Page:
After scoring 23 points, the Washington Wizard with the famed number 23 stitched on the back of his jersey began to walk off the court for one last time in Los Angeles.
Everyone in the sold-out Staples Center stood and cheered.
Although we were all clothed in purple and gold as Michael Jordan raised a humble hand to acknowledge his last time as a player on the Los Angeles Lakers’ home court, we clapped in unison as basketball fans rather than Lakers fans.
Last Friday night’s game between the Lakers and Wizards epitomized what a great sporting event should be. The mere presence of Michael Jordan enlivened fans in the Staples Center, but his presence on the court had an equally significant impact on the Lakers’ performance.
Los Angeles forward Kobe Bryant poured in an amazing 55 points, an NBA season-high. Kobe also shattered the Laker record for points in the first half with 42, surpassing Elgin Baylor’s 37 first-half points against the New York Knicks in 1960.
There was no doubt that Kobe’s dazzling “double nickel” was because last Friday marked his last shot to play against Jordan in the professional realm.
The usually cocky Kobe appeared humble playing opposite the five-time league MVP Jordan. At one point Kobe fouled Jordan, sending His Airness to the floor. Kobe jokingly threw a couple of mock punches at Jordan, who was sprawled on the ground. The 24-year-old’s excitement to play with an NBA superhero, who a younger Kobe probably aspired to become, made spectators feel like it was a game among respected friends, not teams fighting for playoff berths.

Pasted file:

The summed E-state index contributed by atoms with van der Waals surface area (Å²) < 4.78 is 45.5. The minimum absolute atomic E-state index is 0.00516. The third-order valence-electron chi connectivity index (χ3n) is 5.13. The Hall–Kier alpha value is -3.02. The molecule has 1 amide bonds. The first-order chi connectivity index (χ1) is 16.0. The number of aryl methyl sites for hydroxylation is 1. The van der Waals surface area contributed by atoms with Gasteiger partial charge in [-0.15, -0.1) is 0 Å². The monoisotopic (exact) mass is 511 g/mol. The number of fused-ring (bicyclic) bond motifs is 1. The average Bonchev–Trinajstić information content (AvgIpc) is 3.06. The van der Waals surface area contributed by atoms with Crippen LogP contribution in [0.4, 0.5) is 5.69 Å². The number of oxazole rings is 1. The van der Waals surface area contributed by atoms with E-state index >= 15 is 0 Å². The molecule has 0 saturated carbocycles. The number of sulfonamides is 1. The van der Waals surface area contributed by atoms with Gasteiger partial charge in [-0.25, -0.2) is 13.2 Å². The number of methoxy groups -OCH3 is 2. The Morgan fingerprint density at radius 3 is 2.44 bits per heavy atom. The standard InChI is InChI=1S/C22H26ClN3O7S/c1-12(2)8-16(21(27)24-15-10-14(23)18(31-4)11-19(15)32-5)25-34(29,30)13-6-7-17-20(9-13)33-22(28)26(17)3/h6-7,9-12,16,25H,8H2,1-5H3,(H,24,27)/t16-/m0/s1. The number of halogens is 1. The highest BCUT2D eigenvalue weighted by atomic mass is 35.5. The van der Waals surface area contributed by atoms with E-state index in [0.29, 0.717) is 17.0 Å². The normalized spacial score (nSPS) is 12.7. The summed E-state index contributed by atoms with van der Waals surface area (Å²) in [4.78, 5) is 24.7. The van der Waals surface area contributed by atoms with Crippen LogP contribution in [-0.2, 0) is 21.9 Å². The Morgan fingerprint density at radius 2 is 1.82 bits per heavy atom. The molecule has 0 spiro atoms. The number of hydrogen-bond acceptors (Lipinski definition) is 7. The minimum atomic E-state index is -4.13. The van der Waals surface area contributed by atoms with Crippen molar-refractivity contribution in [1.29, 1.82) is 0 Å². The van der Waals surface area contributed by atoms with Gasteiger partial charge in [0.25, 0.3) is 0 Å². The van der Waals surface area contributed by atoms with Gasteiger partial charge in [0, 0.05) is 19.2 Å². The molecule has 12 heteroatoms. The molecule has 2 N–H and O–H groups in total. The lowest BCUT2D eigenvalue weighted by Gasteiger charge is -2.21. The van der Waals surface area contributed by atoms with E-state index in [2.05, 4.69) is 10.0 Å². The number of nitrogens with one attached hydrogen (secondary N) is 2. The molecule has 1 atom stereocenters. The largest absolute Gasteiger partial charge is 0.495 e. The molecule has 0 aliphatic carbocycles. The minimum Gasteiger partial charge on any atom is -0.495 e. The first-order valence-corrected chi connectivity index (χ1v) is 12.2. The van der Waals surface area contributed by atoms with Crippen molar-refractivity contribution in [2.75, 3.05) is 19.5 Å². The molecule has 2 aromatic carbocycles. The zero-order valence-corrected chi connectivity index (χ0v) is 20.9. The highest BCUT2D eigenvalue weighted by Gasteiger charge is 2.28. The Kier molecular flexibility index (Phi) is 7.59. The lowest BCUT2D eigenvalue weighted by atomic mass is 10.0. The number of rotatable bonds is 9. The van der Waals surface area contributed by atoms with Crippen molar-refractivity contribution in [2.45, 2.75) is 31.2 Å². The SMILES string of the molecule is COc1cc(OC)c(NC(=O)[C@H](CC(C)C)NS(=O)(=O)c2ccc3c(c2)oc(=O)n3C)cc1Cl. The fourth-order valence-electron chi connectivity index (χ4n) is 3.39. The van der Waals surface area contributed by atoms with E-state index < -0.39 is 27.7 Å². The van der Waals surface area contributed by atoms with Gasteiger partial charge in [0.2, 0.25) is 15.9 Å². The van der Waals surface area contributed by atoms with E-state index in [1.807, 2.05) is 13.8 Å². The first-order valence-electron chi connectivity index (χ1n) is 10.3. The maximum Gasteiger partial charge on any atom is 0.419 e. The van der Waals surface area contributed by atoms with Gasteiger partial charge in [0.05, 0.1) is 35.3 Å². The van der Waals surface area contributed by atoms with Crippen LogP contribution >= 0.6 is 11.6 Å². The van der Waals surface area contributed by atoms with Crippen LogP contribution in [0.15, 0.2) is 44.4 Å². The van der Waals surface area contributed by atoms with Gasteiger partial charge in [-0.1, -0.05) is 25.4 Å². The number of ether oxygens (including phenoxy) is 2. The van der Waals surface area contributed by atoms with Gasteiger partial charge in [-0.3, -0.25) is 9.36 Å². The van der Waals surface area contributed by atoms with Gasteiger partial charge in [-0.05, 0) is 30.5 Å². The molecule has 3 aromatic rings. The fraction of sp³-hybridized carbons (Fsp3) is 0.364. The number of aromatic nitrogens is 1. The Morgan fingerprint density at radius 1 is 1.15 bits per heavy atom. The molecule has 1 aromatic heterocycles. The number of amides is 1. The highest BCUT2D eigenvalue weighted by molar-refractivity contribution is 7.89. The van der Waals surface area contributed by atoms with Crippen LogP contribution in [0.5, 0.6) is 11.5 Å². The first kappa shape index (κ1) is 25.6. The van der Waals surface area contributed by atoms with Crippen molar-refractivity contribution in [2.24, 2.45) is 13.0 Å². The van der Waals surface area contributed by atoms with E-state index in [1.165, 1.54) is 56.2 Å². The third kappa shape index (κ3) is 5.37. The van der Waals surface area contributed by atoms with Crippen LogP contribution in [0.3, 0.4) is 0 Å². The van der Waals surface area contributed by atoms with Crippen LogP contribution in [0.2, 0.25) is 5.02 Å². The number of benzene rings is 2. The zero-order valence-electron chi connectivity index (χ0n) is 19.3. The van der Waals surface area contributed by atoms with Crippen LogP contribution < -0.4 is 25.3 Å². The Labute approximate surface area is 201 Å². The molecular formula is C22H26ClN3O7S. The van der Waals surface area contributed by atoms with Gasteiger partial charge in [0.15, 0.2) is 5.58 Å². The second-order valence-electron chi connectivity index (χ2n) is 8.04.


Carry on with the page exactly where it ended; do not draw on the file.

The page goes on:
Friday was by no means game six of the NBA finals in 1998, when Jordan stole the ball from Utah Jazz forward Karl Malone, then brushed aside Bryon Russell and landed a clean shot in the final moments to clinch an 87-86 win and a sixth NBA title.
However, it was an awesome display of admiration from the audience and the Lakers for a player who, no matter how many times he comes out of retirement, remains a basketball legend.
Michael Jordan’s last game in L.A. reminds us of the power and emotional significance we attach to sports when final scores matter less, and the heart, desire and inspiration of a player mean more.
– Jennifer B. Siverts is the Daily Nexus AP editor and special supplements editor and is anxiously anticipating the Lakers’fourth consecutive NBA championship.